Netflix has traditionally been seen as a force for evil in its long history of live-action films and series. Its many high-profile failures have sparked the enthusiasm of the public, causing a wave of sighs from most hardcore fans whenever their favorite series begins receiving its glossy new posters.
There has always been and will always be a new poster child for live-action anime adaptations. A decade ago it was Dragonball Evolution, half a decade later it was Death Note, and last year it was Cowboy Bebop. Some may be surprised to discover that there are a few good ones.
The first pictures of Netflix's Yu Yu Hakusho have finally arrived on the internet, and reactions have been mixed. With the wounds of Cowboy Bebop's recent adaptation and almost immediate cancellation fresh in the minds of most anime fans, trusting another massive 1990s staple to the company is tough. That series was one of the most heavily documented failures of modern memory, though.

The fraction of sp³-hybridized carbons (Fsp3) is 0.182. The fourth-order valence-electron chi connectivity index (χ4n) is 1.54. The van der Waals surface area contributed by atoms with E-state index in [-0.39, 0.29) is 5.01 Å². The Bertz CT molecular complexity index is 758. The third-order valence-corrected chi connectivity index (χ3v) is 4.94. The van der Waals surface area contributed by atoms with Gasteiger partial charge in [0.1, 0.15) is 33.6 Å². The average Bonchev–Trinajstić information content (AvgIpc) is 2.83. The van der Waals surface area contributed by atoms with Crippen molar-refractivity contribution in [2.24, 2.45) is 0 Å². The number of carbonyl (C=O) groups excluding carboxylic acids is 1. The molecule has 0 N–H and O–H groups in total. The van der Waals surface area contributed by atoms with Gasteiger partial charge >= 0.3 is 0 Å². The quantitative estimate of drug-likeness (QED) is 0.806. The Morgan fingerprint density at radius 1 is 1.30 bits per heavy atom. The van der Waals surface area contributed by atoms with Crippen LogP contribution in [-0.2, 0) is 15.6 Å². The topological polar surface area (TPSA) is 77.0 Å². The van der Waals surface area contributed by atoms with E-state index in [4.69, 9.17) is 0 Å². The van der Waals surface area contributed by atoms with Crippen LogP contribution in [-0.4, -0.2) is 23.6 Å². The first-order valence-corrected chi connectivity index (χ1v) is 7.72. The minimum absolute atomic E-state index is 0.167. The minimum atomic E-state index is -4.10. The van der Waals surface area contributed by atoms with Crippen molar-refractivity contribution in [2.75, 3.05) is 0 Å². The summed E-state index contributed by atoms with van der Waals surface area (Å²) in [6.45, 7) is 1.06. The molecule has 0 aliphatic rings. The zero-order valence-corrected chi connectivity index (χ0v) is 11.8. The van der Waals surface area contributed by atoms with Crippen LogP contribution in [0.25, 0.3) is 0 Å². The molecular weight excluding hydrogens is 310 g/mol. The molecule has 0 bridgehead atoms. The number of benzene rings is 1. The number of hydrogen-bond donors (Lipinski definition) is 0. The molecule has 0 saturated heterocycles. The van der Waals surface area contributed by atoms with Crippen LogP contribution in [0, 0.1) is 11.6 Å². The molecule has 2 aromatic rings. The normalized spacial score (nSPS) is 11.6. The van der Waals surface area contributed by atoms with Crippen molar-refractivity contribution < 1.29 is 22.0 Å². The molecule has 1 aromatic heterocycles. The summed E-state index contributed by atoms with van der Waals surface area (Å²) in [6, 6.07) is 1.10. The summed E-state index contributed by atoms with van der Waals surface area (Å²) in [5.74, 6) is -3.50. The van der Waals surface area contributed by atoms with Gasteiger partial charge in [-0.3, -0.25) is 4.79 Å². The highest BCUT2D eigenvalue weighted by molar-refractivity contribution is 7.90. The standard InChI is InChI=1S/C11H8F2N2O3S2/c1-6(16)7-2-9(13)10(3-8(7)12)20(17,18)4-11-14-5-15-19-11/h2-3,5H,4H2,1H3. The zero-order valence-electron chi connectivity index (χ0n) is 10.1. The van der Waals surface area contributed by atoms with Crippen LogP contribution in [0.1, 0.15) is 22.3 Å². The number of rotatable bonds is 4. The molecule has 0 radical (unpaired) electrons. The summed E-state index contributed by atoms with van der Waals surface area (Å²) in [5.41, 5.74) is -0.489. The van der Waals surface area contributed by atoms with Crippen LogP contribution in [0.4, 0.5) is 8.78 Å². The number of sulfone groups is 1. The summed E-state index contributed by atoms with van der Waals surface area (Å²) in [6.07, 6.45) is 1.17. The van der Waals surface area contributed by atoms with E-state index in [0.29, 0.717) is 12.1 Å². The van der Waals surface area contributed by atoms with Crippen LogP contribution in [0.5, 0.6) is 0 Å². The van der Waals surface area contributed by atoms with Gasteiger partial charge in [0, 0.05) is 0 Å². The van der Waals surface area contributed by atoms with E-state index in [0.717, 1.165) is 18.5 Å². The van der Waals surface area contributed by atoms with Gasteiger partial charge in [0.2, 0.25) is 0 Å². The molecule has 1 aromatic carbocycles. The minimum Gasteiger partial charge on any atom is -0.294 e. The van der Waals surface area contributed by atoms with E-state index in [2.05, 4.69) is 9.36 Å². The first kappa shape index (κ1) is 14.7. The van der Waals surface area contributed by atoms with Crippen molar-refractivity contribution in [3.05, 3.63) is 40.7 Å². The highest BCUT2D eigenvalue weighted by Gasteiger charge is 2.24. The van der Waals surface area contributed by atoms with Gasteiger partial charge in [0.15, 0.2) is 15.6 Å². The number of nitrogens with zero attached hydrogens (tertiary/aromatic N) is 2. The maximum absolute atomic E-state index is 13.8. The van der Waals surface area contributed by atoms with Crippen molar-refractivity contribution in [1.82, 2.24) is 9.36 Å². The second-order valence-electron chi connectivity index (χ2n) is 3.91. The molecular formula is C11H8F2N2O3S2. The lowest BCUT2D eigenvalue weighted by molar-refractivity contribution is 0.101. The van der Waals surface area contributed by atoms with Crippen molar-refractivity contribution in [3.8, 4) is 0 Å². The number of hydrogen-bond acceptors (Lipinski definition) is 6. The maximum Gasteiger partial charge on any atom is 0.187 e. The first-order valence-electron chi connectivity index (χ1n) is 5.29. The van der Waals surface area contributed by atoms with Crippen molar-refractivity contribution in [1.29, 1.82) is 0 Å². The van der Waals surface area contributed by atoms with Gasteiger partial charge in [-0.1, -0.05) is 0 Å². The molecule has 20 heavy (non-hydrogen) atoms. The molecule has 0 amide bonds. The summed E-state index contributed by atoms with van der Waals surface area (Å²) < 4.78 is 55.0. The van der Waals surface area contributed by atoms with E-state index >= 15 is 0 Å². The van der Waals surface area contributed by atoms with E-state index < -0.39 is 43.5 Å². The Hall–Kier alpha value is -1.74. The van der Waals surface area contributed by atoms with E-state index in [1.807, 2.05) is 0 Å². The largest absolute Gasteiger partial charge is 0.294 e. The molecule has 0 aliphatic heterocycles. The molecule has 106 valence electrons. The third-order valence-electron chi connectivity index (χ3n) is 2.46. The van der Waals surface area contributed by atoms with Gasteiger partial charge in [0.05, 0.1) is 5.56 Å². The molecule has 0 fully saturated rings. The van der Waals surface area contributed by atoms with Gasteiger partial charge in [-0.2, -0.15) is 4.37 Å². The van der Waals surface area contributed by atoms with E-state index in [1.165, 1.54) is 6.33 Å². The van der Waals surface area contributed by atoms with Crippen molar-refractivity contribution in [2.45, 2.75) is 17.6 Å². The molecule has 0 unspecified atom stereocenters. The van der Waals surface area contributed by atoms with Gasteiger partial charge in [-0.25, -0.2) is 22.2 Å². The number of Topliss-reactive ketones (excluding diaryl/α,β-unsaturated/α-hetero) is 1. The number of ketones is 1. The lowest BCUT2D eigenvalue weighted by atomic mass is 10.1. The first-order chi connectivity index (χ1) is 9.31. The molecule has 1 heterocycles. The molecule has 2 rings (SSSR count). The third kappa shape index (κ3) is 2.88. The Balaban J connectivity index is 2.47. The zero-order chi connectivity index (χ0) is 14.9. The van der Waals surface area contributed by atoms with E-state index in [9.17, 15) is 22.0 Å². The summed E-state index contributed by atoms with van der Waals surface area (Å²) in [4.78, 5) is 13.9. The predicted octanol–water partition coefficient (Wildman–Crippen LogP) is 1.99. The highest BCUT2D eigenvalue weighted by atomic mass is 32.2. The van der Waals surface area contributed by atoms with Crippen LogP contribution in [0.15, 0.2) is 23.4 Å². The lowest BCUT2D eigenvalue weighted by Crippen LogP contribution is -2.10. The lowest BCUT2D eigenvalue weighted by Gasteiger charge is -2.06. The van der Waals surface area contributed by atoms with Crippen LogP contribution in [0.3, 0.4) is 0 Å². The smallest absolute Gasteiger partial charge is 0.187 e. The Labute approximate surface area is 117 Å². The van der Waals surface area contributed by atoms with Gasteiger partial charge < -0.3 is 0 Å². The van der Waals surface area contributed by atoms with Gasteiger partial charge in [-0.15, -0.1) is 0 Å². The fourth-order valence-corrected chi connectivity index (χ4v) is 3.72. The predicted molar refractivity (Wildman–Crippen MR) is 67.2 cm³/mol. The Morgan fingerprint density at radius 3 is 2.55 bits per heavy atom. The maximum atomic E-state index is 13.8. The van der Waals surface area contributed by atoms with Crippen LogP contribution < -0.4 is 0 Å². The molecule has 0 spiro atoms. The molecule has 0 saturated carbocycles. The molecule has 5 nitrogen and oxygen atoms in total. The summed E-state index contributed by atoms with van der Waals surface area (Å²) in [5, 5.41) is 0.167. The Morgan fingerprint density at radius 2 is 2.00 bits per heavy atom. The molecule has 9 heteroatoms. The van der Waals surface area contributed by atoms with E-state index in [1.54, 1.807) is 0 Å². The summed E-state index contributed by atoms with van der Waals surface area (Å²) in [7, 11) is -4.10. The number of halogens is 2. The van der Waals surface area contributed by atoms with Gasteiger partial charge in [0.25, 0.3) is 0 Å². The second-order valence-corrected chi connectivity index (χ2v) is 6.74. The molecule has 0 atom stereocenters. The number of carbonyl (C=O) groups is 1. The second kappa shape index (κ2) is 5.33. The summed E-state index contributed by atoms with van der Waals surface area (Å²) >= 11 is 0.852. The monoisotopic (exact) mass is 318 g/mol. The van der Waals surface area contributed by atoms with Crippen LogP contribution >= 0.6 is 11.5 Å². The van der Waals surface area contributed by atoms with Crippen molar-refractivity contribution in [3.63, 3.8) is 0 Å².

Rurouni Kenshin: The Final was released last year, and it might be Netflix's finest live-action take on a classic anime. Many modern shonen series follow the manga series as an inspiration for modern shonen series that include humor, comedy, and drama.
Himura Kenshin, a gifted former assassin who vows never to give up his life, is living quietly in hiding when a new danger has engulfed his world. Enishi summons a band of colorful warriors to battle Kenshin while remaining true to his peaceful ways.
Rurouni Kenshin: The Final is by no means a perfect film, but it does do a lot of things right that will be crucial for Yu Yu Hakusho. Otomo is open to changing certain aspects of the manga's narrative in order to make it more appropriate for the medium. It's not impossible to change everything that makes Rurouni Kenshin famous.
The Final's action and its theming are simply stunning, from the manga page to anime artwork and live-action special effects. Enishi is one of the best anime characters ever to adapt to a live-action film. Despite his physicality and subtleness, he's a strong villain who is able to convey the key messages easily to hardcore fans and complete newcomers.
Yu Yu Hakusho may have a challenging journey ahead, but its filmmakers could learn from their mistakes. Fans are likely already counting Netflix's entries in the medium out, but there may still be a chance to make a decent live-action adaptation of the 90s shonen classic.